Note: Where available, the PDF/Word icon below is provided to view the complete and fully formatted document
 Download Full Day's HansardDownload Full Day's Hansard    View Or Save XMLView/Save XML

Previous Fragment    Next Fragment
Tuesday, 23 October 1956


Mr TURNBULL (Mallee) .- I regard the contribution to this debate of the honorable member for Melbourne (Mr. Calwell), who is second in command of the Labour forces in this House, as the best illustration I know of heavy weather as applied to public speaking. He said that he did not care whether the levy on cathode ray tubes was £7 or £70. I would regard that as a very haphazard outlook on the part of a leading member of the Opposition in respect of something that may be of very great importance. He did not care whether the duty was £7 or £701 What kind of statement is that to hear from the Deputy Leader of the Opposition in this chamber?


Mr Calwell - I am a socialist.


Mr TURNBULL - Furthermore, the honorable gentleman condemned television. Everybody in this country who knows anything about politics knows that speeches made by honorable members opposite when they were in office prior to Labour's defeat in 1949, showed that a high priority in Labour's programme was to be given to the introduction of television. Anybody who requires verification of that statement by me need only consult the records in " Hansard ". Everybody knows how, after this Government came into office, members of the Opposition criticized the Government for delay in the introduction of television.


Mr Chambers - No!


Mr TURNBULL - lt is all very well for the honorable member for Adelaide (Mr. Chambers) to deny the truth of that assertion, but the " Hansard " reports of statements made by honorable members opposite after this Government gained office prove that my statement is correct. Honorable members opposite were asking questions about television such as, " Why is the Government dithering over television " ? Now that the Government has made possible the introduction of television to Australia, honorable members opposite are still complaining.

Everybody knows that if the Government had not made the introduction of television possible, the speech of the honorable member for Melbourne, this afternoon, would have been based on the question, "Why is Australia lagging behind other countries in introducing television " ? He would have pointed out that smaller countries than Australia have the advantage of television. I represent a country electorate, and T realize that, for a long time, my electors will not obtain any advantage from television. The advantage to be had from that modern development will be enjoyed by electors in divisions like the division of Melbourne, represented by the honorable member for Melbourne in this House. But in the area that I represent it is a different proposition. Were I to condemn the introduction of television, it would be understandable, but it is difficult to understand the views expressed by the honorable member for Melbourne, now that the Government has made television a fact.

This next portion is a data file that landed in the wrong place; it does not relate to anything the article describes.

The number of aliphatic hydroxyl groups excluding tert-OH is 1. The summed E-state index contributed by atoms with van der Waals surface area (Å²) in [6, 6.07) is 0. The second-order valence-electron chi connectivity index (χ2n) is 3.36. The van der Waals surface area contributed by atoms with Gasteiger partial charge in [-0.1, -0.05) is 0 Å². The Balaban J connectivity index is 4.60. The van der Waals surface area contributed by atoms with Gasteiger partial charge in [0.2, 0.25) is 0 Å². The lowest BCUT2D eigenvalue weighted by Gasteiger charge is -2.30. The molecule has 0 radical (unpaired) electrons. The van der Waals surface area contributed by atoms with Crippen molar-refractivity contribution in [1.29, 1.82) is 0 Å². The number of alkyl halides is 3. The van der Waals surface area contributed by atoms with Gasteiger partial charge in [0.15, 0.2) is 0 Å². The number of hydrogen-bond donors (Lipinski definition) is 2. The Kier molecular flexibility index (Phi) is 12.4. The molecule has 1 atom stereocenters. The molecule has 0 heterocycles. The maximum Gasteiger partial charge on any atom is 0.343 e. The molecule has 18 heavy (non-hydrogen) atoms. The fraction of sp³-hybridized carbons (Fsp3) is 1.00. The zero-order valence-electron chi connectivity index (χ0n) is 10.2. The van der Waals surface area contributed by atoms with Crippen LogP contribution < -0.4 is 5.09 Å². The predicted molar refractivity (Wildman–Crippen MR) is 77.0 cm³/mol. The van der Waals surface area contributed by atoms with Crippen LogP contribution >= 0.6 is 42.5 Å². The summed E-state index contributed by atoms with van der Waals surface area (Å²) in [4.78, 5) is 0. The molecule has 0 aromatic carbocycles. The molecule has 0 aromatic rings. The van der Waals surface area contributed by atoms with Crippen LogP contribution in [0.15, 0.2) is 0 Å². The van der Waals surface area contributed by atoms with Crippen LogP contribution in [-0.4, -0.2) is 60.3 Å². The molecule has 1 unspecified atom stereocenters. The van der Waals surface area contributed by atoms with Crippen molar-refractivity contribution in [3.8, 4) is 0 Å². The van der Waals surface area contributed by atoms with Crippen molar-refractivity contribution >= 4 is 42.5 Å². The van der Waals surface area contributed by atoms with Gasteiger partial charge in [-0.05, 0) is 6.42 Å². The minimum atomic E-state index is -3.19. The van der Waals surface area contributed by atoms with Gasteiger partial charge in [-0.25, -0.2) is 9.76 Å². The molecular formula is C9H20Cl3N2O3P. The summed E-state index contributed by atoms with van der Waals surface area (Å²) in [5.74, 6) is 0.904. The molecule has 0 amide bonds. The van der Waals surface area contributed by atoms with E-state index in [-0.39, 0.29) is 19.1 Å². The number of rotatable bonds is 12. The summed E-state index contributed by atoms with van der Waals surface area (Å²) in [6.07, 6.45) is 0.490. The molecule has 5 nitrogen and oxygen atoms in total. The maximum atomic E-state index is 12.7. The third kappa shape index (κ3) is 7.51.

In passing, I should like to point out that the honorable member for Melbourne revealed to us to-day, for the first time on this Parliament, so far as I know, a Labour point of view that is the direct opposite of what we are always given to understand is Labour's attitude. I refer to the honorable gentleman's statement that Australia was at a great disadvantage in competing with manufacturers overseas in the production of television equipment, because Australian workers had the benefit of a 40-hour week whilst workers in other countries work a 48-hour week. Labour supporters in this House have been saying for a long time that Australian workers are able to produce in a 40-hour week as much as, or more than, workers in other -countries produce in a longer working week. But the honorable member for Melbourne, in am attempt to buttress his case - and making a very bad fist of it from Labour's point of view - said that we have to impose increased tariffs on overseas equipment for the simple reason that the Australian manufacturer has to pay higher wages to his workers than are paid to similar workers overseas, and that Australian workers have the benefit of a 40-hour week compared -with longer working weeks overseas.


Mr Calwell - I did not say that at all.


Mr TURNBULL - The honorable gentleman may make his apologies later. He said that workers overseas had a 48- hour working week and a lower basic wage. If the honorable gentleman wants to deny that he said that, let him do so in a personal explanation, which I challenge nim to make now. Anybody who wants to find out exactly what the honorable gentleman said can read it in " Hansard " tomorrow. The honorable gentleman said that because of the price disadvantage resulting from the 40-hour week and higher -wages in Australia we had to keep out of the country goods that were produced more cheaply overseas.


Mr Bird - Are you in favour of the 40- hour week, or not?


Mr TURNBULL - Am I in favour of the 40-hour week? I have always maintained that the 40-hour week was introduced an Australia before we were ready for it.

But that matter is not covered by this debate. I merely rose to point out how the present attitude evinced by the honorable member for Melbourne differs from the attitude that he and his colleagues would have adopted had the Government not made the introduction of television to Australia possible. I also wished to point out that he had told us - and it was the first time we had heard it from the Labour side in this House - of the great disadvantage under which Australian industry was operating because of the 40-hour week as against the 48-hour week in other countries. If any member of the Labour party wants to support the contention of the honorable member for Melbourne let him do so.







Suggest corrections